Recent Judge Rakoff Decision May Curb Private Equity Leverage Abuses By Pinning Liability on Directors of Selling Company


For decades, authorities and experts have tried restricting excessive borrowing by private equity investors, since it’s been repeatedly shown that they leave lots of bankruptcies in their wake. And these abuses continue because private equity looting fee structures result in general partners making out handsomely whether or not the business does well. In 1987 (no typo), the Treasury proposed limiting the deduction of interest on highly leveraged transactions. That idea went by the wayside thanks to the 1987 crash. Other proposals to restrict debt levels have similarly not gone anywhere. Yet now an important ruling looks set to deliver where regulators and legislators have failed.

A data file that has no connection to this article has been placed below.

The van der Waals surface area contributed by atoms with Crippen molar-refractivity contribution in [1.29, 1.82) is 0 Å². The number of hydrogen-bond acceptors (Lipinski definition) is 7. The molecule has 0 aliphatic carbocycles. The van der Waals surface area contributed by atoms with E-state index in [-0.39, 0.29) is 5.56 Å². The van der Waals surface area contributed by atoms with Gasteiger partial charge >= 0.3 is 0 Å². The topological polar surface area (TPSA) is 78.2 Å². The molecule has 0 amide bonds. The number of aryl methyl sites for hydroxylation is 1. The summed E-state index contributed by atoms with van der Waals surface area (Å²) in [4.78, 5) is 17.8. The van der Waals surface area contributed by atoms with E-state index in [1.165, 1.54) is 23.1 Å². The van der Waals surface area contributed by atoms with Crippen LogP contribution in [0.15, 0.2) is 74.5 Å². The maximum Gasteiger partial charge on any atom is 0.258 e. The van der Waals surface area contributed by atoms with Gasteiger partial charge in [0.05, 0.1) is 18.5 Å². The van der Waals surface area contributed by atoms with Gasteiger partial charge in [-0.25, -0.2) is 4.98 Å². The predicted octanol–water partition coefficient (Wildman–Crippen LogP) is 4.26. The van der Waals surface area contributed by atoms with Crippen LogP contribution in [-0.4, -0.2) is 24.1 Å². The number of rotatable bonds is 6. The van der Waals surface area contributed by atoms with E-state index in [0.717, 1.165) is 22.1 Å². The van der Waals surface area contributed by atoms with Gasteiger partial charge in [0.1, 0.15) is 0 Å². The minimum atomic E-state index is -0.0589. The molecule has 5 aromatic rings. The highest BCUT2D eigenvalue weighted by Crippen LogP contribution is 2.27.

The decision is related to bankruptcy ruling, In re Nine West LBO Securities Litigation, in early December. I’m late to it; several readers called it to my attention via a William S. Cohan op ed in the New York Times, The Private Equity Party Might Be Ending. It’s About Time. I think Cohan is overstating its significance; investment bankers and lawyers are prone to howling loudly about anything that might reduce the size of their meal tickets while working full bore to preserve them. But Nine West does appear likely to restrict very highly leveraged deals by pinning the liability tail for likely insolvencies on the directors and officers of the selling company.

The very short version of this story is that the directors of the selling company approved a sale transaction that they knew would saddle the company, renamed Nine West, with more debt than its own bankers had said it could support while removing its best assets. They sat pat as the buyer revised the deal to load even more borrowings on the acquisition, despite having a fiduciary “out” clause.

Author(s): Yves Smith

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Publication Site: naked capitalism